Web 2.0 : What Is It?

Posted on March 12, 2010. Filed under: Uncategorized |

The bursting of the dot-com bubble in the fall of 2001 marked a turning point for the web. Many people concluded that the web was overhyped, There is no clear definition of web 2.0.
The concept of “Web 2.0” began with a conference brainstorming session between O’Reilly and MediaLive International (Web 2.0 conference ) held in San Francisco Oct 2004 but one thing is clear Web 2.0 marks a fundamental change in how we use the Internet.
Web 1.0

Early Web development (retrospectively called as Web 1.0)

Simply we can say these :

·  Static pages instead of dynamic user-generated content.

·  The use of framesets.

·  Proprietary HTML extensions such as the <blink> and <marquee> tags introduced during the first browser war.

·  Online guestbooks.

·  GIF buttons, typically 88×31 pixels in size promoting web browsers and other products.

·  HTML forms sent via email. A user would fill in a form, and upon clicking submit their email client would attempt to send an email containing the form’s details
Web 2.0

Network connectivity is the most fundamental principle for Web 2.0 to succeed. Any collaboration amongst users is not possible without being connected to each other.

There are a plethora of web sites emphasizing the social aspects of Web 2.0 which was not prominent in Web 1.0.
AJAX, CSS, RSS/Atom, Folksonomies, Blogs, Mashups and REST are some of the main technologies that enable the principles of Web 2.0. In the subsequent blog entries,

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There is no clear-cut demarcation between Web 2.0 and Web 1.0 technologies, hardware and applications. The distinction is, to a large extent, subjective. Here are a few characteristics often noted as descriptive of Web 2.0:

  • blogging
  • Ajax and other new technologies
  • Google Base and other free Web services
  • RSS-generated syndication
  • social bookmarking
  • mash-ups
  • wikis and other collaborative applications
  • dynamic as opposed to static site content
  • interactive encyclopedias and dictionaries
  • ease of data creation, modification or deletion by individual users
  • advanced gaming.

“collection of technologies – be it VoIP, Digital Media, XML, RSS, Google Maps… whatever … that leverage the power of always on, high speed connections and treat broadband as a platform, and not just a pipe to connect.”

That is easy (few minutes learning curve), quick (intuitive) and effective (presentable). Flickr, Wikipedia, MySpace, Writely, Del.icio.us and YouTube are some of the most common (and successful) websites showing Web 2.0 concepts. Most of these websites have gained popularity in past 1.5 years but it’s hard to imagine life before them.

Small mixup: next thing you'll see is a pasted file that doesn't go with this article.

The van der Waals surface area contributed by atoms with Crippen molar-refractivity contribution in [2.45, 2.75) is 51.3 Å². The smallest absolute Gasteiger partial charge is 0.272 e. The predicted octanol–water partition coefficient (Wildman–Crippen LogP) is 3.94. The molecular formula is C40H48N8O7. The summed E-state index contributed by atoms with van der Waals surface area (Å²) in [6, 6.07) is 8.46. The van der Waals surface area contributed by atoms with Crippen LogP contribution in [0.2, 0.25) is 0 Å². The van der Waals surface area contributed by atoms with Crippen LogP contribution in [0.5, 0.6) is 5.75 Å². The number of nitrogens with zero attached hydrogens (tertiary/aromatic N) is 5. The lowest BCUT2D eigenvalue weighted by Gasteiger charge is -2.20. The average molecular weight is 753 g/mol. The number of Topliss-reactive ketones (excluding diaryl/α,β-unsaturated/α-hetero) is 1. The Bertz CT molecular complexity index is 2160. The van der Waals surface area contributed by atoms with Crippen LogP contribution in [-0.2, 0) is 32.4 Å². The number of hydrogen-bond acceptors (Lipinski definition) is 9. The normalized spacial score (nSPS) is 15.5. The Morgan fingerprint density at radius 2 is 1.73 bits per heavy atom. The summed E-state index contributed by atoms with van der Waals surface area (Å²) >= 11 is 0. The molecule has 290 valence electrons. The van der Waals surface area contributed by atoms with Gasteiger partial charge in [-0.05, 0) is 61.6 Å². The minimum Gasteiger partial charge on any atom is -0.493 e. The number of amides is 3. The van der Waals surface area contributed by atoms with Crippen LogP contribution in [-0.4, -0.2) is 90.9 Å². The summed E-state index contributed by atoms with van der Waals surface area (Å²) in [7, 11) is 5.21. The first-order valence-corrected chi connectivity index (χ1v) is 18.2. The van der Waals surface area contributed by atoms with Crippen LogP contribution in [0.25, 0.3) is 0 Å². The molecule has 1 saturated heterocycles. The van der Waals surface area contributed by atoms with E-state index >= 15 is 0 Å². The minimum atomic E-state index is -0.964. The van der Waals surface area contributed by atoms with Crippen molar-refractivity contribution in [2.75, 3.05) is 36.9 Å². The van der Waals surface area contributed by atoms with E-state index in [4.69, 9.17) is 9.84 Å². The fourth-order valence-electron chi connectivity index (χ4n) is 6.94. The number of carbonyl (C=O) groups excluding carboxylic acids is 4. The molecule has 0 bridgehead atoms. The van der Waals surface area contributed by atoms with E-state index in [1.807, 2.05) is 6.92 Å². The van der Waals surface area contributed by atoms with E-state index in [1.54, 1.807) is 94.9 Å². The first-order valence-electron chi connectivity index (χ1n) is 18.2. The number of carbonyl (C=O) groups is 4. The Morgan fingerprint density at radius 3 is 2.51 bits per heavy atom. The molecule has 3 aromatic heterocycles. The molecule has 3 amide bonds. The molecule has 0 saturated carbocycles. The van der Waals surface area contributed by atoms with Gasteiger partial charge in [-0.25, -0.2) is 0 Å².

Web 2.0 era is the rise of blogging. Personal home pages have been around since the early days of the web, and the personal diary and daily opinion column around much longer than that,

& internet era software is that it is delivered as a service, not as a product.

Netscape was the standard bearer for Web 1.0, Google is most certainly the standard bearer for Web 2.0,

Web 1.0 Web 2.0
DoubleClick –> Google AdSense
Ofoto –> Flickr
Akamai –> BitTorrent
mp3.com –> Napster
Britannica Online –> Wikipedia
personal websites –> blogging
evite –> upcoming.org and EVDB
domain name speculation –> search engine optimization
page views –> cost per click
screen scraping –> web services
publishing –> participation
content management systems –> wikis
directories (taxonomy) –> tagging (“folksonomy”)
stickiness –> syndication

we believe to be the core competencies of Web 2.0 companies:

  • Services, not packaged software, with cost-effective scalability
  • Control over unique, hard-to-recreate data sources that get richer as more people use them
  • Trusting users as co-developers
  • Harnessing collective intelligence
  • Leveraging the long tail through customer self-service
  • Software above the level of a single device
  • Lightweight user interfaces, development models, AND business models

That is easy (few minutes learning curve), quick (intuitive) and effective (presentable). Flickr, Wikipedia, MySpace, Writely, Del.icio.us and YouTube are some of the most common (and successful) websites showing Web 2.0 concepts. Most of these websites have gained popularity in past 1.5 years but it’s hard to imagine life before them.
The idea of sharing information is being valued as much as the idea of proprietary information. Open source, which has been around for decades, is becoming a significant factor. And the web link is becoming a form of currency.

Web 2.0 vs Web 1.0   From Joe Drumgoole

  • Web 1.0 was about reading, Web 2.0 is about writing
  • Web 1.0 was about companies, Web 2.0 is about communities
  • Web 1.0 was about client-server, Web 2.0 is about peer to peer
  • Web 1.0 was about HTML, Web 2.0 is about XML
  • Web 1.0 was about home pages, Web 2.0 is about blogs
  • Web 1.0 was about portals, Web 2.0 is about RSS
  • Web 1.0 was about taxonomy, Web 2.0 is about tags
  • Web 1.0 was about wires, Web 2.0 is about wireless
  • Web 1.0 was about owning, Web 2.0 is about sharing
  • Web 1.0 was about IPOs, Web 2.0 is about trade sales
  • Web 1.0 was about Netscape, Web 2.0 is about Google
  • Web 1.0 was about web forms, Web 2.0 is about web applications
  • Web 1.0 was about screen scraping, Web 2.0 is about APIs
  • Web 1.0 was about dialup, Web 2.0 is about broadband
  • Web 1.0 was about hardware costs, Web 2.0 is about bandwidth costs
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